Goldfield - Dyer is a very ethnically-diverse town. The people who call Goldfield - Dyer home describe themselves as belonging to a variety of racial and ethnic groups. The greatest number of Goldfield - Dyer residents report their race to be White, followed by Black or African-American. Goldfield - Dyer also has a sizeable Hispanic population (people of Hispanic origin can be of any race). People of Hispanic or Latino origin account for 27.96% of the town’s residents. Important ancestries of people in Goldfield - Dyer include German, English, Greek, Swedish, and Irish.
The most common language spoken in Goldfield - Dyer is English. Other important languages spoken here include Spanish and Polish.
When you see a neighborhood for the first time, the most important thing is often the way it looks, like its homes and its setting. Some places look the same, but they only reveal their true character after living in them for a while because they contain a unique mix of occupational or cultural groups. This neighborhood is very unique in some important ways, according to NeighborhoodScout's exclusive exploration and analysis.
Astoundingly, the neighborhood has one of the highest concentrations of divorcees living here than of any neighborhood, a higher concentration than NeighborhoodScout found in 99.8% of U.S. neighborhoods. This may be because people living here divorce more often than others, or that divorced people move here after they become divorced. If you are divorced, you will be in good company in this particular Goldfield - Dyer neighborhood.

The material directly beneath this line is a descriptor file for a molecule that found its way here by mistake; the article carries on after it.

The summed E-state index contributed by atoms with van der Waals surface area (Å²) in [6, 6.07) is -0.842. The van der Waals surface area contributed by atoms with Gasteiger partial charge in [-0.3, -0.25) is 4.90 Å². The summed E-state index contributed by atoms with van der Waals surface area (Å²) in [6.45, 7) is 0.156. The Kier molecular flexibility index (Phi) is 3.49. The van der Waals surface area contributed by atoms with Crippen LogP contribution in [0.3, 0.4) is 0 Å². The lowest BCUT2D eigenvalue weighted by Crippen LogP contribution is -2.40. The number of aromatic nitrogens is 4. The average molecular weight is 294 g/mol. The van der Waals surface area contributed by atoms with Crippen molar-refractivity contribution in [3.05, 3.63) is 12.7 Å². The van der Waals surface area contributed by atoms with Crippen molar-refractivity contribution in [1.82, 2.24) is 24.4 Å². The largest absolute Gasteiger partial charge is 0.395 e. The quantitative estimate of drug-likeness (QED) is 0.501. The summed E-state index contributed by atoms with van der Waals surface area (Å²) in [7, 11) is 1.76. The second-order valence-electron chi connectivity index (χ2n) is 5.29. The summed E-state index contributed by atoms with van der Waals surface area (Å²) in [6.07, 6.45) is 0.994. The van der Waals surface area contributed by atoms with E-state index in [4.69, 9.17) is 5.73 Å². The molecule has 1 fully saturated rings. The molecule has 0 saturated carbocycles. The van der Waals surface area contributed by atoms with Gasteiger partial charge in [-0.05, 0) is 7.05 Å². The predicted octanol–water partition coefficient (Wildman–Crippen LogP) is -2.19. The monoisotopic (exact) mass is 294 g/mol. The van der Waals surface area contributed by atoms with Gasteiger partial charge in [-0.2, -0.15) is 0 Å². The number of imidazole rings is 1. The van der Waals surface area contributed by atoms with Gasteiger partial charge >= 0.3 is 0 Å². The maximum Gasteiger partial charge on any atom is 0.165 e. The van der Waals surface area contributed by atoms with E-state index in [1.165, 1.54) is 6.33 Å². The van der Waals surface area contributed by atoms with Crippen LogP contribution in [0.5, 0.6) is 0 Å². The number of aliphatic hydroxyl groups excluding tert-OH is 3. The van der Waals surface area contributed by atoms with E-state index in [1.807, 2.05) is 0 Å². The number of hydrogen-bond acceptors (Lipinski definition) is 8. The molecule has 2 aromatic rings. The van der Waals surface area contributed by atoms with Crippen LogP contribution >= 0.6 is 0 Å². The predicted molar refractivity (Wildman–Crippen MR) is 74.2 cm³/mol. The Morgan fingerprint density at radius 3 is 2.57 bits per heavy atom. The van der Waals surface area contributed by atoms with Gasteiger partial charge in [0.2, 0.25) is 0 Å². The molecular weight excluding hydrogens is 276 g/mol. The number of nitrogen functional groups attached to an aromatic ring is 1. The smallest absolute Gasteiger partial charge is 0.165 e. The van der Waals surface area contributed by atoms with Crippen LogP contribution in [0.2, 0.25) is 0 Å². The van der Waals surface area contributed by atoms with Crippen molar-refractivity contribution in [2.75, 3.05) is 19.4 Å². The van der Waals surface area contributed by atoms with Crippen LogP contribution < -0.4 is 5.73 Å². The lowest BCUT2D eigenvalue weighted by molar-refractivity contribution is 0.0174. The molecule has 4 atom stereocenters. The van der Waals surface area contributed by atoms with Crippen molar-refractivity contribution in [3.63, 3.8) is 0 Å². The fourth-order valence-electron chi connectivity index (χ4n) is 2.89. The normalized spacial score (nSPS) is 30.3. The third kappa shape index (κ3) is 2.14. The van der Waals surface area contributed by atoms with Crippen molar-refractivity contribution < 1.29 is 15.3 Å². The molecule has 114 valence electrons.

In addition, if you are planning to retire in Nevada, this neighborhood should be on your must-see list. For many reasons, may be considered a retiree's dream neighborhood. According to NeighborhoodScout's exclusive analysis and metrics, it's peaceful and quiet, has above average safety from crime compared to other neighborhoods in Nevada, while also offering a diverse range of housing options. This, along with the vibrant mix of very educated seniors and other age groups who choose to live here, makes the neighborhood more retiree-friendly than 97.5% of neighborhoods in NV. If a Nevada retirement is in your future, this neighborhood should be one of the places you visit.
Uncrowded roads, rural America and space to be the individual you are. If you like these characteristics, this neighborhood may fit you. With just 0 residents per square mile, is less crowded than 99.6% of all U.S. neighborhoods.
In addition, the real estate in this neighborhood consists of more mobile homes than 97.2% of all neighborhoods in America, with 37.8% of the occupied housing here being classified as mobile homes. So if you are looking for a mobile home, or you like the look and feel of mobile home parks, this neighborhood might have the setting you desire.